Cyber Ramblings - Jan 9, 2001

9 January 2001
Compiled by Kevin Smith

Yahoo Bans Nazi Goods
Yahoo has announced plans to ban hate-related goods, including Nazi memorabilia, from its US commerce sites. However, the company said the decision is unrelated to its ongoing legal battle in French and American courts regarding the filtering of similar material. Yahoo will continue to fight that case, seeking to reverse a November 20th decision that holds the company liable for fines should it not impose a filtering system on its US site aimed at blocking French users from buying and selling Nazi-related goods. Last month, the company announced it would fight the ruling in a California court on grounds that French courts have no right to impose French national laws on a US company.

China Planning Own Internet
China is moving ahead with plans to build its "very own information superhighway," a second-generation Internet-like network designed for China's government and industry, the government's Xinhua News Agency said. At a signing ceremony Saturday in Beijing, several unidentified companies agreed to form the China C-Net Strategic Alliance, which will develop the new network. China is one of the fastest growing Internet markets in the world. The government estimates that the number of Web users has more than doubled in the last year, to about 20 million from 9 million, the Beijing Evening News reported.

First Virus of 2001 Hits Early
Computer Associates has issued the first virus warning of 2001 to its customers, advising them of a low-to-medium risk e-mail worm called Tqll-A. Also known as VBS/Tqll-A, the virus is said to be the latest MS-Outlook-based e-mail worm threat. CA says that Tqll-A arrives as an e-mail with the subject - "New Year!" with the body of the message reading, "Wow Happy New Year!" and containing an attachment called "happynewyear.txt.vbs." On execution, the worm installs and launches a backdoor Trojan - detected as Backdoor/Psychware.G.Server - on the infected system, then sends itself as an attachment to every address listed in an infected user's MS-Outlook address book.

Malaysian Parliament Site Attacked by Hacker
A hacker attack on the Malaysian parliament's Web site has sparked alarm about what some see as a sloppy approach by government departments to Internet security, despite the country's aim to become an infotech leader. Police said they were seeking a hacker who wiped out the national parliament's Web site on Dec. 29. According to the Star newspaper, the hacker, using the name Topeira, left a statement written in Portuguese, including the lines: "Just hacked by Doormouse. Propaganda so very vile." The hacker's efforts went unnoticed for days by the site's custodians.

Teenage Hackers Helping Police in India
Teenage computer hackers will play cyber policemen to help an Indian panel tackle Internet crimes, a top software industry official said on Wednesday. The National Cyber Cop Committee has been set up by the industry and will be advised by a group of 19 hackers, all between 14 and 19 years of age, based in metro cities. The hackers do not possess a formal engineering background but are innovative, creative and technically very sound with source codes, an Indian official said. The new committee will hold workshops for judicial and police officers to help them learn to distinguish between various Internet-related offences. Last year, India passed a landmark digital law to crack down on Internet crimes and enable e-commerce. But vast sections of police and the bureaucracy in the country, where use of computers in governance is limited, have little knowledge of such crimes.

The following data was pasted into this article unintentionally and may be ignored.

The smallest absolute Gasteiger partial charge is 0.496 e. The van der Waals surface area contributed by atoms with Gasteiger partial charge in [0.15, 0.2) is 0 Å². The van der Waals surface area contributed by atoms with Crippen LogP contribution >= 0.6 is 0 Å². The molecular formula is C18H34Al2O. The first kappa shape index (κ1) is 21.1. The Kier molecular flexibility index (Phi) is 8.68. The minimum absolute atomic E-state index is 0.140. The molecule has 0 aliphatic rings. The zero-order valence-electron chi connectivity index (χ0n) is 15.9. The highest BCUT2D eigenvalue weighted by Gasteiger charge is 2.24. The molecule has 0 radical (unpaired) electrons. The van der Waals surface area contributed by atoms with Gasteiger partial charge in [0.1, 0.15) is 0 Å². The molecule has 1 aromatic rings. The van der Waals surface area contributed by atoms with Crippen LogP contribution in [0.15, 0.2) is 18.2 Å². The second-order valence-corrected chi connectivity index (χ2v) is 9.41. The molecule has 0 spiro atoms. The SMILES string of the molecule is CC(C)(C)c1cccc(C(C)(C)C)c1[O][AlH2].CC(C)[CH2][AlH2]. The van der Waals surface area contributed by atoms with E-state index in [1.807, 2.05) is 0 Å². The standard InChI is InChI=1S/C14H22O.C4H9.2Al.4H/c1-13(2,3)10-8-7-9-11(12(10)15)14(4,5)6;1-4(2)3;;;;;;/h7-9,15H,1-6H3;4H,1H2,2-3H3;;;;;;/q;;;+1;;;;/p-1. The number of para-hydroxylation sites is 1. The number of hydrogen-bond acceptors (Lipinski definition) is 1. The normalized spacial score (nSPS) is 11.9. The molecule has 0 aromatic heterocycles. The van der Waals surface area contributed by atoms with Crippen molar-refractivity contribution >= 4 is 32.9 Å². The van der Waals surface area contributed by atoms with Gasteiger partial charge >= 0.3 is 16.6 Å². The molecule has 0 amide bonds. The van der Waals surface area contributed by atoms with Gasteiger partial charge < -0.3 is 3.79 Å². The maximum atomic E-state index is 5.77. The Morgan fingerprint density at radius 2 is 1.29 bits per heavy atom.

Tech Related Legislation Dominates Early Going of Congress
It didn’t take the 107th Congress very long to address high-tech issues. In only its first day of work, the House of Representatives passed four tech-related bills and a resolution protecting Internet service providers (ISPs) from liability when its clients commit online crime. New House bills so far deal with unsolicited commercial e-mail, online privacy and caller ID protections. The resolution, H. Res. 12, sponsored by Rules Committee Chairman David Dreier, R-Calif., calls for ISPs to be protected from criminal liability when they unknowingly traffic in illegal content or unintentionally aid in criminal acts.

Copy-Protection Feature to be Curb According to IBM Consortium
After an outcry from privacy advocates, a group of leading computer hardware makers has agreed to give consumers the right to turn off a controversial new copy-protection feature on computer hard drives. The technology, developed by an IBM-lead consortium called 4C, would prevent consumers from making copies of music or movies without the permission of the record label or studio that holds the rights. The copy-protection feature could start appearing as early as this spring in portable devices, such as MP3 players, digital cameras and handheld organizers. But fears that it would reach computer hard drives prompted a fierce backlash -- and an agreement last week from the consortium to set curbs on the technology.

UK Workers Lose Jobs Over E-mails
A leading insurance company has sacked 10 people and suspended at least 77 over the distribution of "lewd" e-mails, including one featuring cartoon character Bart Simpson. An internal investigation was launched after a member of staff at the Royal and Sun Alliance in Liverpool complained about an offensive e-mail, reportedly showing the character from the hit US cartoon series The Simpsons in a sexual clinch. It led to the uncovering of other doctored images, which are believed to have included one of Kermit the Frog, star of the Muppets TV program, and another of a donkey.